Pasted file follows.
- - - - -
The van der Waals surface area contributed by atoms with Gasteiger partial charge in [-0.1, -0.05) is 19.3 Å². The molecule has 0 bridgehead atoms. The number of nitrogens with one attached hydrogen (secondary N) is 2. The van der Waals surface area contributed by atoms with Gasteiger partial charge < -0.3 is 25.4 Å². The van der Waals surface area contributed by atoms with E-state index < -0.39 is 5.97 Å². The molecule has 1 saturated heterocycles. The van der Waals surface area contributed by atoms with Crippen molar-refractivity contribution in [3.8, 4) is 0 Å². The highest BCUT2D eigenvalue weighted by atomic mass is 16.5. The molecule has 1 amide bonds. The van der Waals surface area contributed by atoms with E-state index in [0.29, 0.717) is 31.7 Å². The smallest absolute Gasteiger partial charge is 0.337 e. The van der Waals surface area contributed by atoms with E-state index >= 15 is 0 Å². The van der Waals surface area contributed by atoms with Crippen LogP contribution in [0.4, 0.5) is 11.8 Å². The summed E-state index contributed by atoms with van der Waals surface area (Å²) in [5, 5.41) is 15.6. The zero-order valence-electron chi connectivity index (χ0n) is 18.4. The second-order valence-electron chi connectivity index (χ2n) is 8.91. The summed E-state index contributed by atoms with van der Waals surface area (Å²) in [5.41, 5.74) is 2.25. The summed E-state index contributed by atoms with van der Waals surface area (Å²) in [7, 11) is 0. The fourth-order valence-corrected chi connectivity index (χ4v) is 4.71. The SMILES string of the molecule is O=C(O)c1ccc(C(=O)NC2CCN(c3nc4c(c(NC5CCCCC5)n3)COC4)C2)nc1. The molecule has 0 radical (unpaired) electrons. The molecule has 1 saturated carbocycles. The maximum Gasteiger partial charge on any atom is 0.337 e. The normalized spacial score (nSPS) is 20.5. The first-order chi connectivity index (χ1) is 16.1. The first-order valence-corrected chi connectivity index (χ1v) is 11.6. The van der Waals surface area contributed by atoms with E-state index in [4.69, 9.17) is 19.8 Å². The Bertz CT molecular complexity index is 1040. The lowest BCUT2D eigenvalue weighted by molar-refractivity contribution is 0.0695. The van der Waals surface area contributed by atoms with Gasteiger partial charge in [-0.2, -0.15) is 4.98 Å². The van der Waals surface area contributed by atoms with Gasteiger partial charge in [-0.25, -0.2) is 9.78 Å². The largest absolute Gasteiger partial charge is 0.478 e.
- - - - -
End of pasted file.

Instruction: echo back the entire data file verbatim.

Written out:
The van der Waals surface area contributed by atoms with Gasteiger partial charge in [-0.1, -0.05) is 19.3 Å². The molecule has 0 bridgehead atoms. The number of nitrogens with one attached hydrogen (secondary N) is 2. The van der Waals surface area contributed by atoms with Gasteiger partial charge < -0.3 is 25.4 Å². The van der Waals surface area contributed by atoms with E-state index < -0.39 is 5.97 Å². The molecule has 1 saturated heterocycles. The van der Waals surface area contributed by atoms with Crippen molar-refractivity contribution in [3.8, 4) is 0 Å². The highest BCUT2D eigenvalue weighted by atomic mass is 16.5. The molecule has 1 amide bonds. The van der Waals surface area contributed by atoms with E-state index in [0.29, 0.717) is 31.7 Å². The smallest absolute Gasteiger partial charge is 0.337 e. The van der Waals surface area contributed by atoms with E-state index >= 15 is 0 Å². The van der Waals surface area contributed by atoms with Crippen LogP contribution in [0.4, 0.5) is 11.8 Å². The summed E-state index contributed by atoms with van der Waals surface area (Å²) in [5, 5.41) is 15.6. The zero-order valence-electron chi connectivity index (χ0n) is 18.4. The second-order valence-electron chi connectivity index (χ2n) is 8.91. The summed E-state index contributed by atoms with van der Waals surface area (Å²) in [5.41, 5.74) is 2.25. The summed E-state index contributed by atoms with van der Waals surface area (Å²) in [7, 11) is 0. The fourth-order valence-corrected chi connectivity index (χ4v) is 4.71. The SMILES string of the molecule is O=C(O)c1ccc(C(=O)NC2CCN(c3nc4c(c(NC5CCCCC5)n3)COC4)C2)nc1. The molecule has 0 radical (unpaired) electrons. The molecule has 1 saturated carbocycles. The maximum Gasteiger partial charge on any atom is 0.337 e. The normalized spacial score (nSPS) is 20.5. The first-order chi connectivity index (χ1) is 16.1. The first-order valence-corrected chi connectivity index (χ1v) is 11.6. The van der Waals surface area contributed by atoms with E-state index in [4.69, 9.17) is 19.8 Å². The Bertz CT molecular complexity index is 1040. The lowest BCUT2D eigenvalue weighted by molar-refractivity contribution is 0.0695. The van der Waals surface area contributed by atoms with Gasteiger partial charge in [-0.2, -0.15) is 4.98 Å². The van der Waals surface area contributed by atoms with Gasteiger partial charge in [-0.25, -0.2) is 9.78 Å². The largest absolute Gasteiger partial charge is 0.478 e.